Concerns about government funding are arguably diminished because they account for fewer than 10% of all arts organizations’ funding. However, my observations suggest that, in many small- and medium-sized communities, when a significant local art organization is on the brink of financial collapse, it is a municipal or county government that steps in to save the day. Such interventions can have critical impacts on the arts organization and the whole community it serves. I wonder what would happen if local governments really did stop making such bailouts?
One thing seems certain: any arts organization that predicates its future financial well-being on continually receiving government grants has placed itself in a very risky situation.
Budget Size Matters.
Most arts organizations are small, with revenues under $25,000. In 2012, about 63% of the nation’s estimated 110,000 arts organizations had revenues below $25,000. (14). A study done in 2017 estimates that there were 39,292 nonprofit arts and cultural organizations in the USA that had revenues over $50,000 (15). This means most art nonprofits will have little or no staff and will very likely either have very few performances or very few hours when they are open to the public. If they rent street level storefronts, when closed, they function as dead spaces that detract from their block faces walkability, while also signaling a lack of vibrancy.
Even when budgets get somewhat higher, the impacts are not likely to be significantly large. For example, the Wyoming Territorial Prison, a museum in Laramie, WY, (population 32,000) reported revues of $90,290 on its IRS Form 990 in 2015, but its annual visitation is about 16,000 (averaging about 2,700 per month) during a season that lasts from May 1st through October 31st. To put that attendance in perspective, consider that the Laramie Main Street Alliance holds seven one-day events that attract a total of around 8,250 people (16).
Small arts venues can have some meaningful benefits for their communities, though their economic impacts in terms of bringing in more dollars to the downtown district are relatively small. Some may be vanity expressions of a local resident, while others may have significant community impacts by celebrating a local scenic feature, historic local event or a famous local resident that is important to the community’s pride and cohesion. They also can fill vacant downtown spaces and add variety to the district’s store mix. However, their economic impacts still are likely to be negligible. Their budgets are too low and their customer magnetism just too weak for them to have significant direct and indirect economic impacts. Moreover, the small number of merchants in these downtowns also means that there are fewer that can be impacted positively by the arts activities.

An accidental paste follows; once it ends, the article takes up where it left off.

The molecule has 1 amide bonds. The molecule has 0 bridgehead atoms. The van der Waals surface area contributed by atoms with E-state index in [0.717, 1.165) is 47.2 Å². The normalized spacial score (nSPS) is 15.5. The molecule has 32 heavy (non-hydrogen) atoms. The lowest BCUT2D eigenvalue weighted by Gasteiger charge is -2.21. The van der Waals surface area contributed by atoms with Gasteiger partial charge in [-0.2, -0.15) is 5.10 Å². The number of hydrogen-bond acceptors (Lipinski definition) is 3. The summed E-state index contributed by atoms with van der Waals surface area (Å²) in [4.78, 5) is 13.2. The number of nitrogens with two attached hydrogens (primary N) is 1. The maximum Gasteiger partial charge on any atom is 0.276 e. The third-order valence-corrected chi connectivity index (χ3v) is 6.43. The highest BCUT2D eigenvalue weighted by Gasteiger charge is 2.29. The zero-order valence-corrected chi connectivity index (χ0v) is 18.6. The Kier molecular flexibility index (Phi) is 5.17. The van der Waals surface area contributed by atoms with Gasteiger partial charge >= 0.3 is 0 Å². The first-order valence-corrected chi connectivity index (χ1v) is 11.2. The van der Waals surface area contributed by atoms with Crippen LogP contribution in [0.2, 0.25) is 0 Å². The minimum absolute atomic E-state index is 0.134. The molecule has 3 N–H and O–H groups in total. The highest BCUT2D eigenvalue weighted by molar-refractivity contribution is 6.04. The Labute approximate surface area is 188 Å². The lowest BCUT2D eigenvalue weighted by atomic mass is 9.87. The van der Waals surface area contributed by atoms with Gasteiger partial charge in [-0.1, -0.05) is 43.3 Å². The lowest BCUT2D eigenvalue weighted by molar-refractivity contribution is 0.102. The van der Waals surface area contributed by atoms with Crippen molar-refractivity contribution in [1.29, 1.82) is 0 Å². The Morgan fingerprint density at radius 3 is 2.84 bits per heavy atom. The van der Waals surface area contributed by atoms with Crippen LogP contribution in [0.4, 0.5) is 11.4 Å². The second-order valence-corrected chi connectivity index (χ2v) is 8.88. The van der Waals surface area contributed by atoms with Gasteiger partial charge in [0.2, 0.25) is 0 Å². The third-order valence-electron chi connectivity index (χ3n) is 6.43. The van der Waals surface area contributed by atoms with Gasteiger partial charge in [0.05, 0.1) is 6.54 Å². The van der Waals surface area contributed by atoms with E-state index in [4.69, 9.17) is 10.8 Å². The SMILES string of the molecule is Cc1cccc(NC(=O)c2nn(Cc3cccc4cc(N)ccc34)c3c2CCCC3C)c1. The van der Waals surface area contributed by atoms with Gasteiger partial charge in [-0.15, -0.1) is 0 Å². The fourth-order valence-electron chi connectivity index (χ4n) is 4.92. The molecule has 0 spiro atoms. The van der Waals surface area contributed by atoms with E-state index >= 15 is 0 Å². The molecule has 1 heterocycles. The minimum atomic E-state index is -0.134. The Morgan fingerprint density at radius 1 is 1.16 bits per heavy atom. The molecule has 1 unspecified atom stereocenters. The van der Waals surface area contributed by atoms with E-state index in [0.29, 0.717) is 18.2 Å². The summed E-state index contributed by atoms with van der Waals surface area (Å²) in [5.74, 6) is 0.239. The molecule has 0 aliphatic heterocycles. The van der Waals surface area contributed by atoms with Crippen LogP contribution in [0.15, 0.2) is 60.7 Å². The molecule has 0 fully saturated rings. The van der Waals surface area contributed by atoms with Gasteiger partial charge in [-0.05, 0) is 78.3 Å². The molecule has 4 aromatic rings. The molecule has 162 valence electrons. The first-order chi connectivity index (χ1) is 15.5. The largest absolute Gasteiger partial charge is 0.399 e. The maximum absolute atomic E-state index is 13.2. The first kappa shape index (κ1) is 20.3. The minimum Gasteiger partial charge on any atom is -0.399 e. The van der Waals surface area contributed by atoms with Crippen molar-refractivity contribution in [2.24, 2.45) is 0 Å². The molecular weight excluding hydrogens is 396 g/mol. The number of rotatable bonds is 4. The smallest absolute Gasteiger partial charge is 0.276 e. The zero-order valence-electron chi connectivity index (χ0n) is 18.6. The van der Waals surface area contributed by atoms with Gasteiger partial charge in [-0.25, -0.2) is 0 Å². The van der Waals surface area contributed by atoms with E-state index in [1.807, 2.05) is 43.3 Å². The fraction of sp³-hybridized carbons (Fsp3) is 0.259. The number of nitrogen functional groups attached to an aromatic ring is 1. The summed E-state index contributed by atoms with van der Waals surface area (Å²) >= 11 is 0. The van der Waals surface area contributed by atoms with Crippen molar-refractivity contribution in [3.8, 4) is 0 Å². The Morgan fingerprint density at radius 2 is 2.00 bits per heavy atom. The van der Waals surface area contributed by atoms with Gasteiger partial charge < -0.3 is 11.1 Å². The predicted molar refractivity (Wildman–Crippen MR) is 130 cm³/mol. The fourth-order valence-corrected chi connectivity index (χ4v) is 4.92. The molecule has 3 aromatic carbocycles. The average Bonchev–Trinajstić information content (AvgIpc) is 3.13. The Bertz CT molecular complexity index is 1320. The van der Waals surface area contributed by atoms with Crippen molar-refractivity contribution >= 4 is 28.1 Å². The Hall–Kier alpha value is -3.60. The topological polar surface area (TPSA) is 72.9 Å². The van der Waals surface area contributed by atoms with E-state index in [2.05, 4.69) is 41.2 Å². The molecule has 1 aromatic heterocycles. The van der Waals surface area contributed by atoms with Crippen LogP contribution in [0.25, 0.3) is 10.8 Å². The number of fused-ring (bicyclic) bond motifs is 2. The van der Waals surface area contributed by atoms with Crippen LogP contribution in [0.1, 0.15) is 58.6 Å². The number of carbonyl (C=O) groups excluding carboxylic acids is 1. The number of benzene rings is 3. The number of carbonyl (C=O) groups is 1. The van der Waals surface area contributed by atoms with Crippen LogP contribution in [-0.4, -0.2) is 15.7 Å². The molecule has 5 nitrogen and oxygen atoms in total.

It hard to say what the budget threshold is that has to be exceeded for arts organizations to have significant economic impacts. However, bigger budgets certainly increase the potential for having stronger and better arts “products” – e.g., performances, exhibitions, items created by artisans, etc. — and they can have more significant economic impacts.
The Quality of the Arts “Product” and Its “Packaging” Really Matter.
A Strong Cautionary Note: Do Not Allow Attention to Arts Buildings Dwarf Proper Attention to the Programs and Events That Will Occur Within Them. Since the early 1980s, I have come across several projects to either build or restore an existing theater or PAC. All of the completed buildings were physically attractive. However, a good number struggled financially after they opened because they were not attracting the audiences their advocates had said would appear. While enormous efforts were made to properly design and fund the building or renovation project, too often insufficient attention was paid to what would happen once the venue opened to the public. Their creators had not properly thought through what their product was, which market segments they would be sold to, how they would be marketed or how much money and personnel would be needed to do all of this. Sometimes those managing the new venues had little or nor prior appropriate professional experience.